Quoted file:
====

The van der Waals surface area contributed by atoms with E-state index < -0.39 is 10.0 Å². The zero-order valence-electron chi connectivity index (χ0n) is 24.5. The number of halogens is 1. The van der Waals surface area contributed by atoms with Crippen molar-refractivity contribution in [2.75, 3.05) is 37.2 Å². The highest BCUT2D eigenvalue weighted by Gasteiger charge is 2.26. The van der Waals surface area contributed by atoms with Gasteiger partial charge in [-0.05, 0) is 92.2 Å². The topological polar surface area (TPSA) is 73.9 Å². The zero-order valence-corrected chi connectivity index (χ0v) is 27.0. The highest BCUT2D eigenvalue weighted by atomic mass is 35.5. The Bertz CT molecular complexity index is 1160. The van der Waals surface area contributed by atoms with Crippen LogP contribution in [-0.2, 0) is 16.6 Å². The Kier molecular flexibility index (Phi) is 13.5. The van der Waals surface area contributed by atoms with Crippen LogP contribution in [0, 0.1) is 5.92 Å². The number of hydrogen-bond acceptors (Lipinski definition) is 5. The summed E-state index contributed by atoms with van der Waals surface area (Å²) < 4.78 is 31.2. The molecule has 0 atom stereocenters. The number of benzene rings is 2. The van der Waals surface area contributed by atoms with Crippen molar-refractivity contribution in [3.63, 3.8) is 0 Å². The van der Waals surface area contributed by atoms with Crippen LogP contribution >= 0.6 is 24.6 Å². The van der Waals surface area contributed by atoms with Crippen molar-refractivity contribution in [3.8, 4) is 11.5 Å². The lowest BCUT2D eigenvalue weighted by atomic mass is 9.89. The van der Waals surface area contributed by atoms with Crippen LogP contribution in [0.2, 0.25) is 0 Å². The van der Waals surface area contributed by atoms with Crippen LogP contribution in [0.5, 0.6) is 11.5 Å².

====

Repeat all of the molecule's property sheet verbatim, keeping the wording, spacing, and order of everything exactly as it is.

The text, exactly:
The van der Waals surface area contributed by atoms with E-state index < -0.39 is 10.0 Å². The zero-order valence-electron chi connectivity index (χ0n) is 24.5. The number of halogens is 1. The van der Waals surface area contributed by atoms with Crippen molar-refractivity contribution in [2.75, 3.05) is 37.2 Å². The highest BCUT2D eigenvalue weighted by Gasteiger charge is 2.26. The van der Waals surface area contributed by atoms with Gasteiger partial charge in [-0.05, 0) is 92.2 Å². The topological polar surface area (TPSA) is 73.9 Å². The zero-order valence-corrected chi connectivity index (χ0v) is 27.0. The highest BCUT2D eigenvalue weighted by atomic mass is 35.5. The Bertz CT molecular complexity index is 1160. The van der Waals surface area contributed by atoms with Crippen LogP contribution in [-0.2, 0) is 16.6 Å². The Kier molecular flexibility index (Phi) is 13.5. The van der Waals surface area contributed by atoms with Crippen LogP contribution in [0, 0.1) is 5.92 Å². The number of hydrogen-bond acceptors (Lipinski definition) is 5. The summed E-state index contributed by atoms with van der Waals surface area (Å²) < 4.78 is 31.2. The molecule has 0 atom stereocenters. The number of benzene rings is 2. The van der Waals surface area contributed by atoms with Crippen molar-refractivity contribution in [3.63, 3.8) is 0 Å². The van der Waals surface area contributed by atoms with Crippen LogP contribution >= 0.6 is 24.6 Å². The van der Waals surface area contributed by atoms with Crippen molar-refractivity contribution in [3.8, 4) is 11.5 Å². The lowest BCUT2D eigenvalue weighted by atomic mass is 9.89. The van der Waals surface area contributed by atoms with Crippen LogP contribution in [0.2, 0.25) is 0 Å². The van der Waals surface area contributed by atoms with Crippen LogP contribution in [0.5, 0.6) is 11.5 Å².